After years of slowly gaining momentum, mobile payments are becoming one of the juggernaut markets of the technology industry. Last year Forrester estimated it would become a $90 billion market by 2017. Apple is gradually beginning to unroll and reveal their plans for this space. Their Passbook application is starting to gain traction, thanks in part to to its recent widespread adoption by various companies, and yet, impressively, it is speculated that Apple’s plans for mobile payments do not end there.
Passbook is an iOS application designed by Apple. It was announced at the 2012 Apple Worldwide Developers Conference (WWDC), and was released with iOS 6 on September 9, 2012. The application lets users store and display their boarding passes, coupons, event tickets, retail cards and other generic cards (ie. membership cards).
Passbook offers many benefits over conventional payment methods, perhaps the most obvious being convenience. People tend to carry their iPhones with them everywhere. Passbook provides the user with a centralized location for all their passes so they can always purchase goods from their favourite retailers (and perhaps more importantly not miss out on earning loyalty rewards). Important also, Passbook reduces the likelihood of misplacing one’s card as it is much easier to keep track of ones phone than a tiny pieces of plastic. Having the app available on the iPhone additionally eliminates the resource requirements dedicated to the production of a card’s physical counterpart, although unfortunately this isn’t always the case, as some implementations require the use of an existing card. Conveniently, Apple makes it incredibly easy to share passes via text message and email.
(Messaging a movie ticket)
Many features of Passbook actually outstrip those associated with conventional payment methods. Users’ passes can be dynamically updated using Apple Push Notification service. This allows the user to be notified of important information, such as a gate changes at the airport, or when the balance of their gift card changes. Since a user’s passes are stored in iCloud, these updates will be sent to all their devices. Passbook also offers the ability to display on the user’s lock screen when they are near a location associated with a pass. In this situation, the user simply opens the app from the lock screen and presents it to the retail associate or customer service agent. Another benefit of Passbook is it can move more customers. Richard Crone, of Crone Consulting, reports the application can make store lines move 10-20% faster during peak hours.
(Users can choose to enable Automatic Updates and Show On Lock Screen)
There are plenty of excellent implementations of Passbook available to consumers. For instance, the Starbucks iOS application does a fantastic job of integrating with Passbook. After registering a card with their Starbucks account, a user can perform all plausible functions necessary to a customer using only their iOS device. The application allows users to reload and auto-reload (ie. reload $25 when the balance falls below $10) their card, refresh and transfer balances, view recent transactions and rewards, and most importantly, pay for their goods and earn rewards at Starbucks. Everything can be managed within the application.
(Users can reload and auto-reload their Starbucks cards)
Owing, no doubt, to the ingenuity of their design, Starbucks is having plenty of success in the mobile payment space. During an earnings call on January 23, Starbucks CEO Howard Schultz stated that mobile and gift card payments now account for more than 30% of Starbucks’ total share of U.S. payments. More than 10 million customers pay using the app and they process over a million mobile payments per week. Schultz also noted that Starbucks “process[ed] more than 40 million new Starbucks card activation[s] valued at (more than) $610 million in the U.S. and Canada alone in Q1, including (more than) 2 million new Starbucks card activations per day in the period immediately leading up to Christmas, and $1.4 billion of Starbucks card loads globally.”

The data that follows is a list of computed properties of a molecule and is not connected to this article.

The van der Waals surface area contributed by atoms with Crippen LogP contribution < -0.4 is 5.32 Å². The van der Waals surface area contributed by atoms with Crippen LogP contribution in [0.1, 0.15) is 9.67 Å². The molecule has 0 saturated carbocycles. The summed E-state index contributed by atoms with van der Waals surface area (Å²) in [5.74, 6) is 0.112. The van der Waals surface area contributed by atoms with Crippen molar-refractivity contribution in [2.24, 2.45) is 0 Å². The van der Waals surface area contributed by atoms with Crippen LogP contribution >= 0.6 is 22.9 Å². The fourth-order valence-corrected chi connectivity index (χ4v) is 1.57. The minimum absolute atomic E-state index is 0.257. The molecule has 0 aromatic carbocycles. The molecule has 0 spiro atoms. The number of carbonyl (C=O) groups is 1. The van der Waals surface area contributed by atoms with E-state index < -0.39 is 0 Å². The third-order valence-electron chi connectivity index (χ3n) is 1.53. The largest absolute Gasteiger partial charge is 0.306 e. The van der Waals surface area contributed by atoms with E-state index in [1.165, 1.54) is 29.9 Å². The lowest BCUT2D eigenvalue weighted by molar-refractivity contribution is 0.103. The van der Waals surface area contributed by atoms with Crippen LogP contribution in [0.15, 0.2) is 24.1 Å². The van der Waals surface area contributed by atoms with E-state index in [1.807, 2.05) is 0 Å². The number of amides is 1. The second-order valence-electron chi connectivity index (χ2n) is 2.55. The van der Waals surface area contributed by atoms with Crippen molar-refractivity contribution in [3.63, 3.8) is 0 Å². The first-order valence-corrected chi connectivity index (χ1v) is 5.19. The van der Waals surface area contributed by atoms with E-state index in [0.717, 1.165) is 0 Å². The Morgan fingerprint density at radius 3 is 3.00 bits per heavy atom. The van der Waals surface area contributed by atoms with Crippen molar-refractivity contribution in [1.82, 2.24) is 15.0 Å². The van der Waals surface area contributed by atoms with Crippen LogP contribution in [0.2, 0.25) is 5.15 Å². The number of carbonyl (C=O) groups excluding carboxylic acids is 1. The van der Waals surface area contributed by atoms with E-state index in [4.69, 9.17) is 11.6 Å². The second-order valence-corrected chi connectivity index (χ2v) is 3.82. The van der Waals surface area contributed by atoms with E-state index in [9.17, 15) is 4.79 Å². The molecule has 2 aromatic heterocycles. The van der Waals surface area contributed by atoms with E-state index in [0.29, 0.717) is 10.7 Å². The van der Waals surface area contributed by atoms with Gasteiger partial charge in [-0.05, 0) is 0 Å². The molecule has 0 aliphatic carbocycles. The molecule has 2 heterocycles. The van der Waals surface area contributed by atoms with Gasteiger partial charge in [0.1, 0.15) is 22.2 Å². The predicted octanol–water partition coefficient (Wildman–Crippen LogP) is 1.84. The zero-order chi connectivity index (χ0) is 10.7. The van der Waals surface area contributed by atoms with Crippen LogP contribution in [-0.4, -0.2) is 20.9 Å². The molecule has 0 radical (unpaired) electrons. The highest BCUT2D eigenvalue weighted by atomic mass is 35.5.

While plenty of companies have excellent implementations of Passbook, there are two others that I’d especially like to point out. The Cineplex Mobile app and MLB.com At Bat are both gorgeous applications that let individuals purchase tickets within the application, and store them until showtime/gameday. The Cineplex Mobile app also conveniently lets the user store a Scene card in Passbook, which affords 10% off concession and earns the user points towards free movies. I personally can’t remember the last time I’ve needed anything more than my iPhone when going to a movie!
The Wall Street Journal has reported that Apple is looking to expand their mobile payment efforts so users would be able to pay for physical goods using their iOS devices via their existing iTunes accounts. Indeed, Apple has an enormous amount of dormant potential in this space. According to analyst estimates, the company has over 600 million users with credit cards on file as of late last year (for reference, PayPal has around 137 million active accounts). There are a few other recent developments that hint at Apple’s future mobile strategy. First, the debut of iBeacons (permitting device-based mobile transactions in-store) with iOS 7. Second, a recent patent filing that would allow devices to securely store payment information and then authorize purchases in a way that doesn’t convey any user sensitive data (much like the way Touch ID is used on the iPhone 5s). While much of this is speculation, there is no denying it is an exciting time in the mobile payment market and Apple has set themselves up to be major player in it.
Karson Braaten is a long-time software engineer at Push Interactions. His latest baby at the company is the Space Stretch iPad app.